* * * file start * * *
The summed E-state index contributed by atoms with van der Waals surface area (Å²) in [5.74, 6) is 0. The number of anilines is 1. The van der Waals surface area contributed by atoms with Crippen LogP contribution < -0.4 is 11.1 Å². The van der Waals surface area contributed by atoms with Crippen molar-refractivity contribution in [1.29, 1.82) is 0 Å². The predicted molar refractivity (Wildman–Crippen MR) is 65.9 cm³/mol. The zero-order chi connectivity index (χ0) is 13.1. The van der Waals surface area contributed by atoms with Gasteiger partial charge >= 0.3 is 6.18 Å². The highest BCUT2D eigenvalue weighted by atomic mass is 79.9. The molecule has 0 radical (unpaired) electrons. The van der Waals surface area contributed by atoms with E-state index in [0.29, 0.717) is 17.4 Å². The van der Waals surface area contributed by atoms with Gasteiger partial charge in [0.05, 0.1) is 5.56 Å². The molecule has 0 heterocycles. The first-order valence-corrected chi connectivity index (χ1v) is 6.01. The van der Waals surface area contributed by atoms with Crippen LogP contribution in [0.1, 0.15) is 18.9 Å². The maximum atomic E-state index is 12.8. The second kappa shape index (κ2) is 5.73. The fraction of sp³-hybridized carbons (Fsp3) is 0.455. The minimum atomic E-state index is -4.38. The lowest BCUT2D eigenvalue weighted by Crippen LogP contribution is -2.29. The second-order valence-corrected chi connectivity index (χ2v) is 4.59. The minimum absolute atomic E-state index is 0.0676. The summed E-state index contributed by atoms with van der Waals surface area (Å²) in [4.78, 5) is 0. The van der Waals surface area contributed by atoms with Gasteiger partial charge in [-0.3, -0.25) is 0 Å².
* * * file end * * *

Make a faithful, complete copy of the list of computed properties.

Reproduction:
The summed E-state index contributed by atoms with van der Waals surface area (Å²) in [5.74, 6) is 0. The number of anilines is 1. The van der Waals surface area contributed by atoms with Crippen LogP contribution < -0.4 is 11.1 Å². The van der Waals surface area contributed by atoms with Crippen molar-refractivity contribution in [1.29, 1.82) is 0 Å². The predicted molar refractivity (Wildman–Crippen MR) is 65.9 cm³/mol. The zero-order chi connectivity index (χ0) is 13.1. The van der Waals surface area contributed by atoms with Gasteiger partial charge >= 0.3 is 6.18 Å². The highest BCUT2D eigenvalue weighted by atomic mass is 79.9. The molecule has 0 radical (unpaired) electrons. The van der Waals surface area contributed by atoms with E-state index in [0.29, 0.717) is 17.4 Å². The van der Waals surface area contributed by atoms with Gasteiger partial charge in [0.05, 0.1) is 5.56 Å². The molecule has 0 heterocycles. The first-order valence-corrected chi connectivity index (χ1v) is 6.01. The van der Waals surface area contributed by atoms with Crippen LogP contribution in [0.1, 0.15) is 18.9 Å². The maximum atomic E-state index is 12.8. The second kappa shape index (κ2) is 5.73. The fraction of sp³-hybridized carbons (Fsp3) is 0.455. The minimum atomic E-state index is -4.38. The lowest BCUT2D eigenvalue weighted by Crippen LogP contribution is -2.29. The second-order valence-corrected chi connectivity index (χ2v) is 4.59. The minimum absolute atomic E-state index is 0.0676. The summed E-state index contributed by atoms with van der Waals surface area (Å²) in [4.78, 5) is 0. The van der Waals surface area contributed by atoms with Gasteiger partial charge in [-0.3, -0.25) is 0 Å².